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Bed-wetting in children: what is normal?

Of course babies wet their nappies any time they feel like it. Becoming dry is a complex process. The urine-producing system has to develop its ability to produce less urine at night and coordination has to develop between the maturing nerves and muscles controlling the bladder. The ability to wake up when the bladder is full also has to develop. All this takes time. This happens quite quickly in some children, but is slower in others. Boys tend to be slower than girls, so bed-wetting is three times more common in boys than in girls.

  • By the age of 2 years, most children are dry during the day (if a toilet is nearby when they need it, and their clothing is easy to undo).
  • By the age of 3 years, 3 out of every 4 children are dry most nights.
  • By the age of 5 years, most children are dry at night. However, 1 out of every 5 children still wets the bed at least once a week.
  • By the age of 10 years, about 1 out of every 10 children wets the bed several nights a week.
  • By the age of 15 years, only 3 out of every 100 children are still wetting the bed several nights a week.
These facts and figures (from the Medical Journal of Australia 2005;182:190–5) show that most children gradually grow out of bed-wetting, and it is certainly nothing to worry about in a child younger than 5 years. The medical term for bed-wetting is enuresis, and this is usually defined as wetting the bed at least three nights a week in a child over 5 years of age.
 
Dr Phil Hammond looks at the frustrations of bed-wetting, with a little help from ‘Henry’, in his informative and entertaining guide on bed-wetting (click on video below).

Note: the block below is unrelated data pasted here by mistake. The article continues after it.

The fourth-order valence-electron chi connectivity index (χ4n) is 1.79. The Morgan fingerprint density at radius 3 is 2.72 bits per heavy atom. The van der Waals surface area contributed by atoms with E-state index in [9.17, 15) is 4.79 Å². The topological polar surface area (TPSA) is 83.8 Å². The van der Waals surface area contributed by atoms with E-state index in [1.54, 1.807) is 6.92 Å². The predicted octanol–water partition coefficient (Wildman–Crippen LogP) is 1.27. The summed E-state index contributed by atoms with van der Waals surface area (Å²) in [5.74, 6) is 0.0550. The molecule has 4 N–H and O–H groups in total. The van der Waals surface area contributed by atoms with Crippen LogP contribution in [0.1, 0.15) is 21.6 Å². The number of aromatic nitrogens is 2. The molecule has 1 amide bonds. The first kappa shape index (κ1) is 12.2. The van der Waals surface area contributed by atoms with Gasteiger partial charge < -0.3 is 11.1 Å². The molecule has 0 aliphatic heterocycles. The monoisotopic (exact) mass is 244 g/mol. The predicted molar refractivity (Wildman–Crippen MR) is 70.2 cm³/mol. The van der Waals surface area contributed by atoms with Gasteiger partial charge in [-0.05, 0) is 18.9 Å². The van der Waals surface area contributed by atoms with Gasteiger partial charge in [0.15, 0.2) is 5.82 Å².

Written by: Dr Margaret Stearn
Edited by: Dr Margaret Stearn
Last updated: Thursday, May 17th 2012

 


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Comments on this article

Posted by Optional on 06/09/2017 at 08:18

I am wetting the bed every other night and I do not know what to do, I do not want to tell my parents because I am scared that they will tell me off for not telling them I don't know what to do because it keeps on happening and I am scared.

Posted by Peter on 25/07/2009 at 11:44

I get the impression that my child who is 7 years old, intentionally wets her bed. Last night I put her to bed and made her go to the toilet. She sat on the pot and did not pass any urine. Yet within 5 minutes of putting her to bed she had wet her bed.

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Fascinating facts

Babies pass urine in the womb

Newborn babies may urinate 18 times a day

In Victorian times, children who wet the bed were allowed only plain and boring food. It was thought that cakes and pastries made bed-wetting more likely by causing irritating urine. (Of course, this is not the case.)

In an average class of thirty 10-year olds, there will be two who wet the bed

Bed-wetting affects 5-7 million children in the USA and 500,000 children in the UK

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